Concerns over Trump hard-line policy prompt BP to step back from Iran

Less than two months after deciding to exclude its US national CEO Bob Dudley from its attempts to capitalise on the potential of the Iranian oil industry, doubts over the policies that  incoming President Donald Trump’s administration will adopt towards the Islamic Republic has prompted energy giant BP to stand back altogether, leaving the field open to its two biggest European rivals Royal Dutch Shell and Total.
With around 40% of its shareholders and 30% of its employers  (including Dudley) being American, the UK-based company is acutely aware that US sanctions against Iran are still in place and more nervous than its competitors about the prospects of Trump taking a hardline stance against Tehran, which he has already threatened to do.
Immediately after the presidential elections in November, BP announced that it had formed a special task force to explore opportunities in Iran, but that it would be headed up by the UK-born CFO Brian Gilvary rather than Dudley. It now transpires that it has not applied to take part in a forthcoming tender of exploration and production rights in Iran, which has the world’s second-largest gas reserves and fourth-largest oil reserves – but urgently needs outside capital and expertise to an estimated tune of $200bn to modernise its ageing infrastructure.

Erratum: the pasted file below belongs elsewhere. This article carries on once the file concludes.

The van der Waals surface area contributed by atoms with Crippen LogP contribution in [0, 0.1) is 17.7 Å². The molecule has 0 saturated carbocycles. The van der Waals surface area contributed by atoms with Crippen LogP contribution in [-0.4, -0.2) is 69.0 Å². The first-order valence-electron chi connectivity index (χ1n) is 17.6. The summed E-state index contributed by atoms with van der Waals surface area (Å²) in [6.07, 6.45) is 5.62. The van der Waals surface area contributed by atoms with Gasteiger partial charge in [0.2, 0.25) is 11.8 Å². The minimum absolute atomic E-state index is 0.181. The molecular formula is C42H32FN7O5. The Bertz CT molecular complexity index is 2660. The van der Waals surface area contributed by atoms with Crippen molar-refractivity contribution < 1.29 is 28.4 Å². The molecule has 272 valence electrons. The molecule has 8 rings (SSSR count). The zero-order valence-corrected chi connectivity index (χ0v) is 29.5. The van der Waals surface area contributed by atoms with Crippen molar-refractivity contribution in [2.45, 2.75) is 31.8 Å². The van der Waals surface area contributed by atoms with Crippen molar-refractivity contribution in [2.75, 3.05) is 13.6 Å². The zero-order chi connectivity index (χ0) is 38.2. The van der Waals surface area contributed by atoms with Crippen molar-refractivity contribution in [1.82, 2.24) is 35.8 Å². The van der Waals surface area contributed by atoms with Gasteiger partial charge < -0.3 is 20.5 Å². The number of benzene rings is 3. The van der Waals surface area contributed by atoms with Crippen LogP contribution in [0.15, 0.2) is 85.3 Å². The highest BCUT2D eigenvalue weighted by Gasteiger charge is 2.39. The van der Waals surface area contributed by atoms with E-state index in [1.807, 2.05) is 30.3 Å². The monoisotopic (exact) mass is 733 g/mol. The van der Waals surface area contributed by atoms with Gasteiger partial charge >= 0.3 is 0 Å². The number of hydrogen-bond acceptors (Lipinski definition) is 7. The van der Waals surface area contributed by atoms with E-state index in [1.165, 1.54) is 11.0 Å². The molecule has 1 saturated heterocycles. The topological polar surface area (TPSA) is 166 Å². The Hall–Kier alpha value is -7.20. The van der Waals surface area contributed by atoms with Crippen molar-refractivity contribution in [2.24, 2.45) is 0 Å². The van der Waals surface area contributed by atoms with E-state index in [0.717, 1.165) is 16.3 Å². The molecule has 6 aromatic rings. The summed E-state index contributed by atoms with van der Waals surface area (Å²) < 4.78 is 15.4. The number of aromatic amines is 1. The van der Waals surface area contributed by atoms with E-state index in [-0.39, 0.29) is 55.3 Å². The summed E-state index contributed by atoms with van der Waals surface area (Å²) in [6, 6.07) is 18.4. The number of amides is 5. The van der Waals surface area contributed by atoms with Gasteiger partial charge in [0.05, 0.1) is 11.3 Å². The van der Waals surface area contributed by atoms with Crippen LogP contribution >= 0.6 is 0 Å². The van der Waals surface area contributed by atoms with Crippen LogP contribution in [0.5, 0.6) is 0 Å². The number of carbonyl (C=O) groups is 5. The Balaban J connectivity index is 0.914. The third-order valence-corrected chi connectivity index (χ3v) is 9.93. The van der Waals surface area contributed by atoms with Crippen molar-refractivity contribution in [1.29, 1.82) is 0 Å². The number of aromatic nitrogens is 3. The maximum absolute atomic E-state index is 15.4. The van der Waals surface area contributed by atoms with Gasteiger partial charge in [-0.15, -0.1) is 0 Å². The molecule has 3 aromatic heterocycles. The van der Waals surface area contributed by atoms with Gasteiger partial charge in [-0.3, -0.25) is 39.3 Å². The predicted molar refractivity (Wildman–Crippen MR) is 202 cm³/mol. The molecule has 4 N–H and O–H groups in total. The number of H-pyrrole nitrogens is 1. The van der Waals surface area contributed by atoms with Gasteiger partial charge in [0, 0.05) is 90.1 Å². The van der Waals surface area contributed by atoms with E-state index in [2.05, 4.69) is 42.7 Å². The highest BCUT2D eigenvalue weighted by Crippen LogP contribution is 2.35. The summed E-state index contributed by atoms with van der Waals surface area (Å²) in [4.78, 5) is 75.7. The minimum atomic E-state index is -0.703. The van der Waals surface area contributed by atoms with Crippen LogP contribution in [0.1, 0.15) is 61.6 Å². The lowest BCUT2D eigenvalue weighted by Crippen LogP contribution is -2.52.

In November, France’s Total became the first western oil major to make a renewed commitment to Iran  when it signed a deal in conjunction with the China National Petroleum Corp to develop the next phase of Iran’s giant South Pars gas field. UK-listed Shell followed earlier last month with a more tentative agreement for studies of the Azadegan and Yadavaran oilfields in south-west Iran as well as the Kish gasfields in the Gulf. Gazprom, Rosneft and Lukoil (Russia), ONGC (India) and DNO (Norway) have all also struck agreements with Tehran, which claims that dozens more companies have  applied to take part in a licensing round for up to 50 exploration and production blocs due to take place early in 2017.

Source: FT